Education for Sustainable Development Review

Ângela de Carvalho Bernardes


Moacir Gadotti, Doctor of Educational Sciences by the University of Geneva, is a retired professor of Philosophy of Education at the University of São Paulo and Director of Paulo Freire Institute. Author of many widely-read and translated books, among others, History of Pedagogical Ideas (1993), Pedagogy of Praxis (1994), Pedagogy of the Earth (2001), The Masters of Rousseau (2004), and Educating for Another Possible World (2007), in which he develops an educational proposal, oriented by the paradigm of the sustainability. He took part in the Global Forum Rio 92, working on the elaboration of the Earth Charter’s first draft also on the Treaty on Environmental Education for Sustainable Societies and Global Responsibilities. He is a member of the Reference Group of the United Nation’s Decade of Education for Sustainable Development (2005-2014).

The basis of the educational proposal, that may be seen on his productions, involves the support for a critical education of teachers and other professionals working on education: the development of a citizen school, on a dialectical perspective of education, guided by the planetary paradigm, what can also be confirmed by this work. 

This is a timeless book, even though it has been written in 2009, by an author extremely engaged in the cause for a sustainable development, education and, mainly, life for all, the people and the planet. It focuses on important events and legal documents, that had been organized since the 1960’s decade, and their relationship with pedagogical practices, including debates throughout the world about what is called a sustainable development.

Despite of thinking and proposing any action about sustainability, it may not be an easy task, considering that there are different ways of understanding the same concept. Human beings bring an ontological condition of having hope and this is straight related to sustainability, according to the author. Therefore, education has an essential role to be played, as it might be seen all over the book.

In 2002, the United Nations General Assembly established the United Nation’s Decade of Education for a Sustainable Development (DESD), which recommended to the United Nations Educational, Scientific and Cultural Organization (UNESCO) the organization of a program emphasizing what education must do in promoting sustainability. This should seem a contemporary matter, however, the process of globalization and the way it was and it is developed may be included in the comprehension of the sustainability concept, and it is historical. Everybody recognizes that this process is irreversible, though there are other possibilities of a globalized life, like a shared one, for example, than the competitive and exploratory paths the countries all over the world live, contextualizing the capitalist way of life.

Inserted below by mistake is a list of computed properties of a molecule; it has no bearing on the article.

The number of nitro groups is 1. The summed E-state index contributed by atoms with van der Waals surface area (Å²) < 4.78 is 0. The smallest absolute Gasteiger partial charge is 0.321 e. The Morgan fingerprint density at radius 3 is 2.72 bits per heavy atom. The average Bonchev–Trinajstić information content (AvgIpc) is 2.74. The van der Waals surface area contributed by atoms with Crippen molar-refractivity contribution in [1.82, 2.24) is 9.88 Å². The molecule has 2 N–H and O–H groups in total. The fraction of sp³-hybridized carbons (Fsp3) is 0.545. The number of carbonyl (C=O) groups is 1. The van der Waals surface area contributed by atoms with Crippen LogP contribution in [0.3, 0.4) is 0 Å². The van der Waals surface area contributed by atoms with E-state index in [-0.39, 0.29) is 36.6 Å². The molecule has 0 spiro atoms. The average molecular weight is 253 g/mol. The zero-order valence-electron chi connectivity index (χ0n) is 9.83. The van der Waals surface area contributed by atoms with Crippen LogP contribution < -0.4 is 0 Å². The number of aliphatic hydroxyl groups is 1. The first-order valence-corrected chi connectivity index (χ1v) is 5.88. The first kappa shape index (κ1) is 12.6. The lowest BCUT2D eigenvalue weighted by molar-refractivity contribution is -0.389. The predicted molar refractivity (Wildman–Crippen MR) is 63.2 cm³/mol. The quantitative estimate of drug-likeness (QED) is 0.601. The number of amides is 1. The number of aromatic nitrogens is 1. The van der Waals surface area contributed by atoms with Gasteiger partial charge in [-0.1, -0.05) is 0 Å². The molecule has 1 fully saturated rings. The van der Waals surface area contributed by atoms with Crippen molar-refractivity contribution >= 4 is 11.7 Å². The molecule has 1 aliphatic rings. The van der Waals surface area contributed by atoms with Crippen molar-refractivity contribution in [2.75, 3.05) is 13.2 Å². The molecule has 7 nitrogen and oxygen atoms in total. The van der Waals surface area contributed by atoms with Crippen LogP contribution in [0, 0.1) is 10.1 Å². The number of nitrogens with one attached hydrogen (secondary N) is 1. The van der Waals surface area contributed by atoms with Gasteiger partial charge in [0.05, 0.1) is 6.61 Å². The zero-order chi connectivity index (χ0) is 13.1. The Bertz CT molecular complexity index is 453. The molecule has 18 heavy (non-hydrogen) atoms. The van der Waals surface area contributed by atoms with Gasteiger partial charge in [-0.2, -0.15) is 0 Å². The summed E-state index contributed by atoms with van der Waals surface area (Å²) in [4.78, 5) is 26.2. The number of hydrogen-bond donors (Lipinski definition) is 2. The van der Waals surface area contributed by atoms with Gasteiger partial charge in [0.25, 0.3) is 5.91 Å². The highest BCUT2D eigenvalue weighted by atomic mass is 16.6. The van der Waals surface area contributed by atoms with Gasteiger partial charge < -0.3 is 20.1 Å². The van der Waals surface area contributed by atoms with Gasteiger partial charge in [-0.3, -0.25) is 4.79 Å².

Gadotti understands that the development of a planetary citizenship is more important than an environmental education “[…] because poverty, illiteracy, ethnic wars, discrimination, prejudice, greed, traffic[1] and corruption destroy our home and take the life of the planet away” (p. 30), so when considering sustainability, these contexts have to be also discussed. Thus, it is essential to recognize the need of changing the educational systems, also to understand environmental and social issues in an interconnected manner.

The author highlights some ideas, included in the concept of development, which expand the comprehension about what is considered developed, developing and underdeveloped, indicating that it is not a neutral term. These variations were used to define and divide countries according to an ideology of progress, which contemplated “a single standard of industrialization and consumption” (p. 47). Some of this process results were the increase of people living in poverty conditions, unemployment and violence, besides the extermination of other nations, what can be called a predatory development.

There is, similarly, an ambiguity in understanding concepts related to citizenship, democracy, culture, for example, that Gadotti distinguishes from what are, in his opinion, the real unsustainable conditions: poverty, hunger, illiteracy, violence, among others. Sustainability must consider a harmonic balance between the well-being and well-living of people and the environment, which seems incompatible with the current capitalism turned to profit, labor exploitation and unlimited accumulation. Living on a system that has imposed barriers to the autonomy of the States, forcing them to exist according to big companies’ rules, the common citizen, who is neither the employer nor the State, is widest influenced by his education, which has an essential role in the development of his citizenship.